‘We Don’t Want Political Prisoners’

Mr. Alexander B. Cummings

-Says Alexander Cummings as gov’t releases 13 of the 20 protesters from jail

Minutes after Magistrate Kennedy Peabody of the Monrovia City Court ordered the release of the 20 jailed protesters from the Monrovia Central Prison, the political leader of the opposition Alternative National Congress (ANC), Alexander B. Cummings, who was at the hearing on Wednesday, June 12, told journalists that there should be no political prisoners in the country.

Cummings made the statement when he walked outside of the courtroom at the Temple of Justice shortly after Magistrate Peabody made the pronouncement.

The ANC political leader said that his presence at the Temple of Justice yesterday was to demonstrate his support for the defendants, most of whom are students of the University of Liberia, who were being held because they had affiliated with the CoP.

“The case is political, and we have to understand that there should not be any political prisoners at this time in our country’s history,” Cummings said.

Meanwhile 13 of the 20 detainees were released on Wednesday, June 12, 2019, while the seven remaining are expected to gain their freedom today.

The defendants were held for their alleged individual roles played on June 5, when Montserrado County District #10 Representative Yekeh Kolubah’s supporters protested against the police invitation of the lawmaker based on allegations that he ordered the flogging of a man believed to be a resident of Gaye Town, Old Road where Kolubah also resides.

However, Magistrate Peabody’s decision to release the defendants was in response to the mandate by Judge Roosevelt Z. Willie of Criminal Court ‘A’ at the Temple of Justice.

In Willie’s mandate to Peabody, copy of which is in the possession of this newspaper said, “You are hereby mandated to resume jurisdiction of the case.”

Throughout Wednesday’s trial, Montserrado County Attorney, Cllr. Edwin Martins, the lead prosecutor who confiscated the case files from the Monrovia City Court, was nowhere around when the Magistrate Peabody ordered the defendants released, following a brief deliberation in court.

There were about 15 minutes of closed door discussion in the office of Magistrate Peabody, between he and the defense team, which include Attorney Kofi Woods, which led to the release of the defendants without the lawyers securing a bond for their release.

It can be recalled that Magistrate Peabody had scheduled hearing into the case for Tuesday, June 11 by 9:00 a.m., but the magistrate, without the knowledge of the defense team, transferred the case files to the Cllr. Martins, a lead prosecutor.

Peabody’s decision prompted the defense team to file a complaint of summary proceedings before Willie against the magistrate, which resulted to Peabody’s stance on Wednesday to have ordered the release of all 20 protesters.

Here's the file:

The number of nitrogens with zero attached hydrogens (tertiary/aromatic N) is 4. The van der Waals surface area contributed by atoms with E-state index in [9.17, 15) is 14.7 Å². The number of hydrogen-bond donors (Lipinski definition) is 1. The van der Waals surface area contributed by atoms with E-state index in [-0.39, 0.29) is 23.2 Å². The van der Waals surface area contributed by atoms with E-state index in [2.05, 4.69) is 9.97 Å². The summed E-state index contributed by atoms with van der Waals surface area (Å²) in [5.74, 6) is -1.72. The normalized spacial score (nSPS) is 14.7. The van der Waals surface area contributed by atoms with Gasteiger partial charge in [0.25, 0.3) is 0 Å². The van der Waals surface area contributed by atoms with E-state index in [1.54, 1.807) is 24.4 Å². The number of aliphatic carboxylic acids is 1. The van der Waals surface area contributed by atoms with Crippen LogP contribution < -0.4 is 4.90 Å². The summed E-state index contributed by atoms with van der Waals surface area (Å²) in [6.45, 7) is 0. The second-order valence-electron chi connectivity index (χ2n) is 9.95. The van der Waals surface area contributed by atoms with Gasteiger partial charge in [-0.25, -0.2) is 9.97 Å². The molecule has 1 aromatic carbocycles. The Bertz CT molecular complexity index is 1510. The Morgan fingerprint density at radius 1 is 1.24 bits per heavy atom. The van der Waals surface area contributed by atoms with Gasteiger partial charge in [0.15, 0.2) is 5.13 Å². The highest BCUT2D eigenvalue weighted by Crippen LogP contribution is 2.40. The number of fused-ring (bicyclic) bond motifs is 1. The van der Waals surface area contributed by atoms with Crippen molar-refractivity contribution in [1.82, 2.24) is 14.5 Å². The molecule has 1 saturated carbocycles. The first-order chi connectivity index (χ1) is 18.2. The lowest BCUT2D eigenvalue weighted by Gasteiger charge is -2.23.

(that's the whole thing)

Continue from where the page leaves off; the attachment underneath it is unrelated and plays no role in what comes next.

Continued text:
At the hearing, huge crowd, mostly students and family members of the defendants, rallied outside the courtroom to demand the release of their colleagues, who had been in custody since June 5.

Despite the intervention of riot officers from the Liberia National Police, the protesters continued as they sang anti government songs.

Having assembled in front of the Monrovia City Court, the protesters dispersed immediately upon hearing that Magistrate Peabody approved the release of their colleagues.

Peabody however clarified that he was not aware about the detention of the protesters at the Monrovia City Court. The defendants were held at the Monrovia Central Prison on Saturday, June 8, 2019.

“It was Associate Magistrate Eric Cooper, who sent the protesters to jail; he was the person who first presided over the matter when police sent to case to court,” Peabody said.

According to him, when the case reached his attention, he informed one of the defense lawyers (not named) to sign for the defendants, “unfortunately, the lawyer refused to accept my offer.”

He continued, “I made the offer but the lawyer refused to accept it, so nobody should insinuate that the court refused to release the defendants. In fact, I used my own discretion for the lawyer to release the defendants.”


  1. Granted that Cummings, a new kid on the political block, craves popularity, he is trying too hard with a hasty generalization as in “Political Prisoners”. In the US where he lived most of his life, the Criminal Justice System would’ve taken the same steps toward “safeguarding public order, public security” in abiding by Ch. 111, Article 13 (a) of our 1986 Constitution.